The Renaissance jewel of the Visconti family
An Italian Renaissance masterpiece, the Certosa di Pavia is nestled in the countryside a few kilometres from the centre of the Lombardy town of Pavia. This late-14th-century monumental complex was commissioned by Gian Galeazzo Visconti, Lord of Milan, as a sepulchral mausoleum for the Milanese dynasty, fulfilling a vow made by his wife Caterina. Featuring various architectural styles, from Italian late Gothic to Renaissance, as well as artistic and decorative styles, including refined marble sculptures and fine art paintings, its construction took about 50 years.
You can also visit the museum, which opened to the public in 1911. Built on two floors, it is also accessible to visitors with reduced mobility. Some 200 plaster casts of the reliefs decorating the façade, cloisters and other parts of the monastery are displayed on the ground floor.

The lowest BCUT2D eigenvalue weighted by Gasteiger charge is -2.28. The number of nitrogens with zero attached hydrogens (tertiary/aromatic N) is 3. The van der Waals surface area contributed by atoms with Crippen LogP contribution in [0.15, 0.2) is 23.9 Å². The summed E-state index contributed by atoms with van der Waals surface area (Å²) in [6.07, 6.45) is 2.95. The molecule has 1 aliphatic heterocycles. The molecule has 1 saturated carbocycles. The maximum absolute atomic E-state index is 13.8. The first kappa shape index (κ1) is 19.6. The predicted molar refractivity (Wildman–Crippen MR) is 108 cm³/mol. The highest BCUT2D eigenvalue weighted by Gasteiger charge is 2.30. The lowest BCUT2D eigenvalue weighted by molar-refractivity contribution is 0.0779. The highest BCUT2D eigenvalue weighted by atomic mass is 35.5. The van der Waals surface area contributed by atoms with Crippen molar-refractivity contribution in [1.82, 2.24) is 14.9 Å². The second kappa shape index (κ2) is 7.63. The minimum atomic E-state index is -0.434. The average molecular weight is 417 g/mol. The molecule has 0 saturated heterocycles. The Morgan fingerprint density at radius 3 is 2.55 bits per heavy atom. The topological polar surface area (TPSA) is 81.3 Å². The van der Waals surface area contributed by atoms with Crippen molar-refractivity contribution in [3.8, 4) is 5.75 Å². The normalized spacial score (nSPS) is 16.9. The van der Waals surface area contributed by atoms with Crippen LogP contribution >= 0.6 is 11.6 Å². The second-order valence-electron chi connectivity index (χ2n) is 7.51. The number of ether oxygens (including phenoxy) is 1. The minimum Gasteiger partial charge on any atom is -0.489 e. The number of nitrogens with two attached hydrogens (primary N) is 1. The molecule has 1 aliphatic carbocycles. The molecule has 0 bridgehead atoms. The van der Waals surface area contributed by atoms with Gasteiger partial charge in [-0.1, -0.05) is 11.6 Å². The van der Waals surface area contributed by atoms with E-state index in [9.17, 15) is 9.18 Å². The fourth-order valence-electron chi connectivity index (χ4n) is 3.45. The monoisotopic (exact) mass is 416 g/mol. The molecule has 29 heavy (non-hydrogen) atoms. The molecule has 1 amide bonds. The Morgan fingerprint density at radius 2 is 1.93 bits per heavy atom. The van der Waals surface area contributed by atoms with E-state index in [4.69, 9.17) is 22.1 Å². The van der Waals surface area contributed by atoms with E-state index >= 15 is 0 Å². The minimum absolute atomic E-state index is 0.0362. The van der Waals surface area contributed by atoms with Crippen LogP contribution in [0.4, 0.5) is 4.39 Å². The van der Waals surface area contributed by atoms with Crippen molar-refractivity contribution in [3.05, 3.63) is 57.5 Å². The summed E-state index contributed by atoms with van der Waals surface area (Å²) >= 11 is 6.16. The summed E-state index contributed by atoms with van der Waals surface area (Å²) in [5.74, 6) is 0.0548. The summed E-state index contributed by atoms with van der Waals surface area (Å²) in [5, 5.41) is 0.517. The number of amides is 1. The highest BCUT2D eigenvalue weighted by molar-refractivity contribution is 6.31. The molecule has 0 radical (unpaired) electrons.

On the first floor you can admire vestments, sculptures, altarpieces, panel paintings, marble reliefs and portraits of the Visconti and Sforza families. The works of art, including 14th-century frescoes by Bernardino de Rossi and paintings by Luini, Bergognone and Bartolomeo Montagna, all come from the Certosa di Pavia. There are also Renaissance sculptures and a vast collection of 19th-century plaster casts depicting details of the façade and cloisters, including the refined Studiolo from the Ducal Palace in Gubbio, frescoed with motifs reminiscent of ancient Roman painting.
Before leaving, you can stop by the small shop selling traditional souvenirs and natural products, made by the monks.